Since 2017, Esteem has been working with Hull City Council to improve facilities for children with special education needs and disabilities (SEND). Here’s an update on some of the things we’ve achieved, and what’s still to come.
Establishing a plan
Following an inspection of SEND across the city, Esteem was appointed by Hull City Council to produce a SEND Sufficiency Strategy.
The Council has a legal duty to provide enough school places for all pupils who live in Hull, including those with special educational needs, and there are increasing numbers of children and young people with an Education Health and Care Plan in the city. The strategy identified the need for more variety of learning environments, so that SEND children can get the additional support they need, and set out plans to make sure there are enough specialist school places available to those pupils that need them.
What are our options?
Esteem, in partnership with Hull City Council and suppliers, have been considering how the local authority can address the shortfall in SEND places.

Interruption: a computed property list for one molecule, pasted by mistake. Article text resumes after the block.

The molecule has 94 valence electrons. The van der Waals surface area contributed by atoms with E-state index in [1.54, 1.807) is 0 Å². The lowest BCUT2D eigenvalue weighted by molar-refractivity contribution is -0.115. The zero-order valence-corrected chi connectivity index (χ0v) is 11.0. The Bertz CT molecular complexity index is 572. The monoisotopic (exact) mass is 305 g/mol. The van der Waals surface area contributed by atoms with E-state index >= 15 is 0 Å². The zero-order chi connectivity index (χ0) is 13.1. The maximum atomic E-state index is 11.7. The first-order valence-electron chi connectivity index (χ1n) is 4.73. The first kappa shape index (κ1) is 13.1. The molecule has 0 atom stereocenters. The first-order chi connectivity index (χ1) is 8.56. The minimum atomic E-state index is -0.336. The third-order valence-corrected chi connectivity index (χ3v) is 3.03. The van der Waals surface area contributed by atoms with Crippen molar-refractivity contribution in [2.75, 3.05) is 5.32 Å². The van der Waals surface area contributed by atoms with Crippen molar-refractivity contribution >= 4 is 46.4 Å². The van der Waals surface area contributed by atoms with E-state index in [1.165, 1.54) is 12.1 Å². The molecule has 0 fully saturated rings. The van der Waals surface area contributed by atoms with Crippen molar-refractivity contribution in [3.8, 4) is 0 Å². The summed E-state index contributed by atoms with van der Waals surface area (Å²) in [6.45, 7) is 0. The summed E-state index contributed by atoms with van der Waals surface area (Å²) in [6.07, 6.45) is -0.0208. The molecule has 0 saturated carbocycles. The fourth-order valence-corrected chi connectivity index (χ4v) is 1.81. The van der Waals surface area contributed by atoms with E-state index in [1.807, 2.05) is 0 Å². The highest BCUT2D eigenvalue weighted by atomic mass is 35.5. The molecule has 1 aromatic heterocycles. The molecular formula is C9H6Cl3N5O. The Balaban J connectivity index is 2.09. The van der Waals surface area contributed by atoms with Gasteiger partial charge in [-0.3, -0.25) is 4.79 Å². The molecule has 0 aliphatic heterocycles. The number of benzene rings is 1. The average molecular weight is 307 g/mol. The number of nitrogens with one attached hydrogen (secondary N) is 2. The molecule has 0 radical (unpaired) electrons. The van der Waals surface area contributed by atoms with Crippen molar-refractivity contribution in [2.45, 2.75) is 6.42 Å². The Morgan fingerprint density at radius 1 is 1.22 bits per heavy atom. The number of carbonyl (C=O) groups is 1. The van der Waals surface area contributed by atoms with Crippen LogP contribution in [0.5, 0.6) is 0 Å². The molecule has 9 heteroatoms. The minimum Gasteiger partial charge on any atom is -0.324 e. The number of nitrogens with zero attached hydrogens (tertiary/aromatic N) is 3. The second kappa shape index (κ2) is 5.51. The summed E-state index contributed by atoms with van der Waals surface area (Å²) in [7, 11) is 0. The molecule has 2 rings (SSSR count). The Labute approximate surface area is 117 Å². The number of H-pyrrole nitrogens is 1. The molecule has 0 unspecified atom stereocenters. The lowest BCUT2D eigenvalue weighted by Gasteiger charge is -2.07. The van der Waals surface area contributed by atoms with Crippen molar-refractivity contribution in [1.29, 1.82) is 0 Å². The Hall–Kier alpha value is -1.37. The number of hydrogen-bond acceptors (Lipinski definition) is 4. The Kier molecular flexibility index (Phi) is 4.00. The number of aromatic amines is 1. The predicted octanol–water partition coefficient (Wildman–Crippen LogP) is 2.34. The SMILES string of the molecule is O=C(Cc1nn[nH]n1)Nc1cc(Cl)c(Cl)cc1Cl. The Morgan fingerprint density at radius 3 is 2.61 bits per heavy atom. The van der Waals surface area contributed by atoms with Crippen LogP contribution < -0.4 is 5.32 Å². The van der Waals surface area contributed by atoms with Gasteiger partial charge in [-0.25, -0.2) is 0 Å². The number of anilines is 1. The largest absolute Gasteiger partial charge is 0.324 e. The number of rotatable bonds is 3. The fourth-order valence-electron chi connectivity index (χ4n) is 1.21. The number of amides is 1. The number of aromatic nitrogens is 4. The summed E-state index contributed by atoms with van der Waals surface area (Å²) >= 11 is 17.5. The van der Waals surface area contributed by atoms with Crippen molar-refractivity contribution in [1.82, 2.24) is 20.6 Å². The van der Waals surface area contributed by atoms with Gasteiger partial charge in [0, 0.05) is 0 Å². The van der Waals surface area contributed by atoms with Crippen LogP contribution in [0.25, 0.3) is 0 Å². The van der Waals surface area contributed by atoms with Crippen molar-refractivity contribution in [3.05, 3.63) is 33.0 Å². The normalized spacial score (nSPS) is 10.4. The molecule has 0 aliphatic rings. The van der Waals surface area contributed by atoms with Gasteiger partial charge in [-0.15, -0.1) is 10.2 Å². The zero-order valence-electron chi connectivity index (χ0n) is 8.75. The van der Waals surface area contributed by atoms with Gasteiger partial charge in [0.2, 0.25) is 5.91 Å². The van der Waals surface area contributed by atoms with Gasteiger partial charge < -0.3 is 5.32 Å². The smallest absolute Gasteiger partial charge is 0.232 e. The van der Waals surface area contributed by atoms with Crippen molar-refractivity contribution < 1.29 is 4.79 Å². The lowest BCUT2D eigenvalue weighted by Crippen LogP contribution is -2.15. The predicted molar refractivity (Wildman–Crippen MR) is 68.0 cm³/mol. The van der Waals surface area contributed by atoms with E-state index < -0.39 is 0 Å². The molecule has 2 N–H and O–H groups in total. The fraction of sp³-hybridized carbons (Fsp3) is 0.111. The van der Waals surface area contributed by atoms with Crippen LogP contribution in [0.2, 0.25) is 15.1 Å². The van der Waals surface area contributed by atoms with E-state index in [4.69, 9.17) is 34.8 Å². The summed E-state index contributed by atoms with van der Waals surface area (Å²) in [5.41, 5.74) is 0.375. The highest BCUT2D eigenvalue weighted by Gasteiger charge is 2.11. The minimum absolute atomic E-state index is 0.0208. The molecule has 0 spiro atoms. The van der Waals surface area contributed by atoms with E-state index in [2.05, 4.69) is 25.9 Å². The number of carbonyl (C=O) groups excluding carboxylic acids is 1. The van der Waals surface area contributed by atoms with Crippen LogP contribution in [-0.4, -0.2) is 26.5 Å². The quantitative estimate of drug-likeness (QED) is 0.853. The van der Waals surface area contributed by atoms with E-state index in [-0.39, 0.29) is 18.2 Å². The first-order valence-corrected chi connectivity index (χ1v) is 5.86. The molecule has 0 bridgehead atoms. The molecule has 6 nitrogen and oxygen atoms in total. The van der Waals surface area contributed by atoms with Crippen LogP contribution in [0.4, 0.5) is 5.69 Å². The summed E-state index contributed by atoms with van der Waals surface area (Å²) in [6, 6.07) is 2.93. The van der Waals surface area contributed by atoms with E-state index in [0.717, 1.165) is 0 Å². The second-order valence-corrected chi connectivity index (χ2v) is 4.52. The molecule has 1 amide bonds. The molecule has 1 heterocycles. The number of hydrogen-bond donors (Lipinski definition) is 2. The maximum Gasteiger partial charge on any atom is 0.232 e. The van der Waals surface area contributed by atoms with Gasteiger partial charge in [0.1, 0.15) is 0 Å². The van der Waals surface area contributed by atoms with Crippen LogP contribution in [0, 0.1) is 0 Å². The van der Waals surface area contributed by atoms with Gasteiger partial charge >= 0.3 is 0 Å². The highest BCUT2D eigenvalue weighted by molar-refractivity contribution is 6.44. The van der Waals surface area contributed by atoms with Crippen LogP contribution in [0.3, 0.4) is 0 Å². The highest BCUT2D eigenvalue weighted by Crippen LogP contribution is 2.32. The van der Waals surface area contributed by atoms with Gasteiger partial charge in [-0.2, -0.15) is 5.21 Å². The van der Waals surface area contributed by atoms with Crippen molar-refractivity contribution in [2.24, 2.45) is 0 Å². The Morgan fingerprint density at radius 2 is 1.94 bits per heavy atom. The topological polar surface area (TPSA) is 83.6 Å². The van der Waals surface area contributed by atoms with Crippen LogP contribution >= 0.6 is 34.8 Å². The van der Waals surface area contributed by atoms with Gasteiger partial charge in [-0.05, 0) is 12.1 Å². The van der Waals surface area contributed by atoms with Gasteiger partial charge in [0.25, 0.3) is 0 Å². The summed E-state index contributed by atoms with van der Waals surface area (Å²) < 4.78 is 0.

We’ve been looking at several options which can provide solutions to address immediate requirements, and can plan for the future:
• Utilisation of space: What current assets do we have across the educational estate, and how well are they being used? Are there underused rooms or buildings which could be used for the delivery of education for SEND pupils?
• Placement: Are facilities in the correct place, and will they be in the right place in future when forecasted demand changes?
• Adaptations: Do we need to build new schools, or are adaptations to existing facilities more appropriate? Each solution requires different levels of investment and time – from changing around existing space, to building extensions, to using Modern Methods of Construction to build facilities offsite.
We are currently working on six feasibility studies for SEND projects, and hope to bring you more news on these in the new year.
A success story: Northcott School
Northcott School in Bransholme is a special, co-educational school for pupils with autism, Asperger’s, and other special educational needs.
This year four extra classrooms were built at the school, which will not only add much needed capacity for SEND pupils in the city, but will also allow students to stay with the school longer. Until the school’s expansion, pupils had to leave the school at age 16, but now the extra space will allow them to stay until they are 19.
A success story: Broadacre Primary School
The new £8.2m Broadacre Primary School was the first school in Hull to have a purpose-built space for children with autistic spectrum conditions. School staff and the Council’s SEND advisory team were actively involved in the design process for the new school, ensuring that the school set the bar for inclusive education.